Change only happens when we work our tails off, right? Not necessarily. In his new book, Tiny Habits: The Small Changes That Change Everything, Stanford social-behavioral scientist BJ Fogg presents ground-breaking research on habit formation. One of our favorite takeaways from the book is Fogg’s insistence that “People change best by feeling good, not by feeling bad.” Try the powerful exercise from the book at bottom…

The Tiny Habits Process Of Positive Change

In order to design successful habits and change your behaviors, you should do three things:

One Stop judging yourself.
Two Take your aspirations and break them down into tiny behaviors.
Three Embrace mistakes as discoveries and use them to move forward.

This may not feel intuitive. I know it doesn’t come naturally to everyone. Self-criticism is its own kind of habit. For some people, blaming yourself is just where your brain goes—it’s like a sled in the snow, slipping into a well-worn path down the hill.

If you follow the Tiny Habits process, you’ll start taking a different route. Snow will quickly start covering those self-doubting grooves. The new path will soon be the default path. This happens quickly because with Tiny Habits you change best by feeling good—not by feeling bad.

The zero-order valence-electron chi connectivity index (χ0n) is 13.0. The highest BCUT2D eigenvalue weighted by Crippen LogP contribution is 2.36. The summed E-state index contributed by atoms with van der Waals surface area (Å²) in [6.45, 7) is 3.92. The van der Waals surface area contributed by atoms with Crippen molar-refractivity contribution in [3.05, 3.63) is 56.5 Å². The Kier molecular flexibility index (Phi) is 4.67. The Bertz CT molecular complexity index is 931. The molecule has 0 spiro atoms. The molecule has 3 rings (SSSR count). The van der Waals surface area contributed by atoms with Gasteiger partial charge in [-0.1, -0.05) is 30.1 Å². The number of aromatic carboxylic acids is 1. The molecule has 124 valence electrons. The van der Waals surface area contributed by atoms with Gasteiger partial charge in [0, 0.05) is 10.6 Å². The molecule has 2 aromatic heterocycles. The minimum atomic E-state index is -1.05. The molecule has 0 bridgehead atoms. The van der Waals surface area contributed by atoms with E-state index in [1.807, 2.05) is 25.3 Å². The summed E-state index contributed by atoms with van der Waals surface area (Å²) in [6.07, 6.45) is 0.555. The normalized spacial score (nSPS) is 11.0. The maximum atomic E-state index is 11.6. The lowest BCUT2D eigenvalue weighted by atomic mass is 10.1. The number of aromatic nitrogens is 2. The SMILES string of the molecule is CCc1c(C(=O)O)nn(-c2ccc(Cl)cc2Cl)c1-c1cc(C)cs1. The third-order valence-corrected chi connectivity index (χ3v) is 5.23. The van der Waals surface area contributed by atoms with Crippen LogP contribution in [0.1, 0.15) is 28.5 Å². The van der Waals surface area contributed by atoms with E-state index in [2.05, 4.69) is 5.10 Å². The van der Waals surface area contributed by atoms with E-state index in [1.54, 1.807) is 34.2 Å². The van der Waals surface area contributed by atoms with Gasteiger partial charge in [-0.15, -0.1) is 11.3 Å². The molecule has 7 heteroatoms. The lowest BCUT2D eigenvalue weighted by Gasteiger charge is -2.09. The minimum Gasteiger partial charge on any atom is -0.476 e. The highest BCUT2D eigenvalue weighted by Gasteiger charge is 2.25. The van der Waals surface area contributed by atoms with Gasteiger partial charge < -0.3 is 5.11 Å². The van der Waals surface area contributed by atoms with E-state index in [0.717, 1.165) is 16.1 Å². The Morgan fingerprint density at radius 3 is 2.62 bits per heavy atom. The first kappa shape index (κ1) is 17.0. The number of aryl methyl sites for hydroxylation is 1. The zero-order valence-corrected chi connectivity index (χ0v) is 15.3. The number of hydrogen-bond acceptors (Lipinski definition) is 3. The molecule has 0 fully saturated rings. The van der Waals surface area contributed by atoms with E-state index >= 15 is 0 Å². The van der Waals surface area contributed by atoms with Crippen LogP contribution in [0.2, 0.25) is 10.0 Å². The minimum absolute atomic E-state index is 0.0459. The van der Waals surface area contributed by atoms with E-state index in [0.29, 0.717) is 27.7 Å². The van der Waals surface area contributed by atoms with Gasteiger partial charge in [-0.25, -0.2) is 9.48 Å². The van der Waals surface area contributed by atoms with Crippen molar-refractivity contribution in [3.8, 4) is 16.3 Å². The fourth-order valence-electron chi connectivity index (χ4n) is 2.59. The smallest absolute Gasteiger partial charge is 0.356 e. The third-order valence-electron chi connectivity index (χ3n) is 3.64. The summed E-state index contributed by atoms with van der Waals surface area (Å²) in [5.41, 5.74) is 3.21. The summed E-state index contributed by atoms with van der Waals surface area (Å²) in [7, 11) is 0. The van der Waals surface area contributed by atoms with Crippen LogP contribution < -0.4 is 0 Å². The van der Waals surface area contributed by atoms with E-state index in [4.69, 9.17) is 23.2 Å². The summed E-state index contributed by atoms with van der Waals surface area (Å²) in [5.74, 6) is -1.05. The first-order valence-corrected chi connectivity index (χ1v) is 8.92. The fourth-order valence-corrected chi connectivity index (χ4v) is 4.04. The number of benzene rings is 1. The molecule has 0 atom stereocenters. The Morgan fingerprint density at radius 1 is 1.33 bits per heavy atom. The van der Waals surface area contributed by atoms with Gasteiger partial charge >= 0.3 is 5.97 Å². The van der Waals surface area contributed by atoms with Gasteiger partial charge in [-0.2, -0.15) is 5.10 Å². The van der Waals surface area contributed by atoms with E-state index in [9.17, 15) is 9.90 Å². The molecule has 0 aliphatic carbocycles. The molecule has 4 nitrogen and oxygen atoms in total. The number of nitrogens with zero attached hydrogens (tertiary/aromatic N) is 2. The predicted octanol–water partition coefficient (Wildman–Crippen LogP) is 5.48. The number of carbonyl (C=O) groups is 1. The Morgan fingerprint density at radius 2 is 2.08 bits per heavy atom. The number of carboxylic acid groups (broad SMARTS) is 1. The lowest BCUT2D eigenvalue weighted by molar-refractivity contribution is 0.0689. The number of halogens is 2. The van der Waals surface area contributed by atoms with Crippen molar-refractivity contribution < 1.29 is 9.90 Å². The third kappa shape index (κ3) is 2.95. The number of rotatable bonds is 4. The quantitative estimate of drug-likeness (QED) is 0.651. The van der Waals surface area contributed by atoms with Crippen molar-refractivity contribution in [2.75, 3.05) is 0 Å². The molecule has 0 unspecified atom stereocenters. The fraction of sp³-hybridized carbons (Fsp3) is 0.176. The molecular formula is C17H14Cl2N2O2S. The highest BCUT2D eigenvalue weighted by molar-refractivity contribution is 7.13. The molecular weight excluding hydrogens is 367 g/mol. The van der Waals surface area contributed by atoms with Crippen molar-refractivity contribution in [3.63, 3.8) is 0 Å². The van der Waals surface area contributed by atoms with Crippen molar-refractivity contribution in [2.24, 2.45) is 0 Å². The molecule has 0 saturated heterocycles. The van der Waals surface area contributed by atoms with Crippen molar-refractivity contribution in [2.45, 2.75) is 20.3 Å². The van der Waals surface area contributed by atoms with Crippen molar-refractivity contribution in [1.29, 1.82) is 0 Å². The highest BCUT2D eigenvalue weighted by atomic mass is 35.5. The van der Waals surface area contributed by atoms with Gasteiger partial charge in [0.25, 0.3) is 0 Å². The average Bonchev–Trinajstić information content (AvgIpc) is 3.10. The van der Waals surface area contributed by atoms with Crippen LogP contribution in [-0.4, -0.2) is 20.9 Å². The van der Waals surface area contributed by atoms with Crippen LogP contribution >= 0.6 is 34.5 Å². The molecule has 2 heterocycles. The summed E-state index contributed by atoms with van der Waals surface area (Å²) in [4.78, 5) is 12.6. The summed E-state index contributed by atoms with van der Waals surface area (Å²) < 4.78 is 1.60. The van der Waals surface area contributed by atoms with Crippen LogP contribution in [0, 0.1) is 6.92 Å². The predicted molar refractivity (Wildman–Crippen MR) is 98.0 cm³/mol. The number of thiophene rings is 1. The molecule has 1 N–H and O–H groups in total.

The process doesn’t require you to rely on willpower, or set up accountability measures, or promise yourself rewards. There is no magic number of days you have to do something. Those approaches aren’t based on the way habits really work, and as a result, they aren’t reliable methods for change. And they often make us feel bad.

The Feeling Good for Change Exercise

Remind yourself that you change best by feeling good. If there’s one concept from my book I hope you embrace, it’s this: People change best by feeling good, not by feeling bad.

Try this exercise at home:
+ Write this phrase on a small piece of paper: I change best by feeling good, not by feeling bad.
+ Tape the paper to your bathroom mirror or anywhere you will frequently see it.
+ Read the phrase often.
+ Notice how this insight works in your life (and for the people around you).

Bottom banner image
From our friends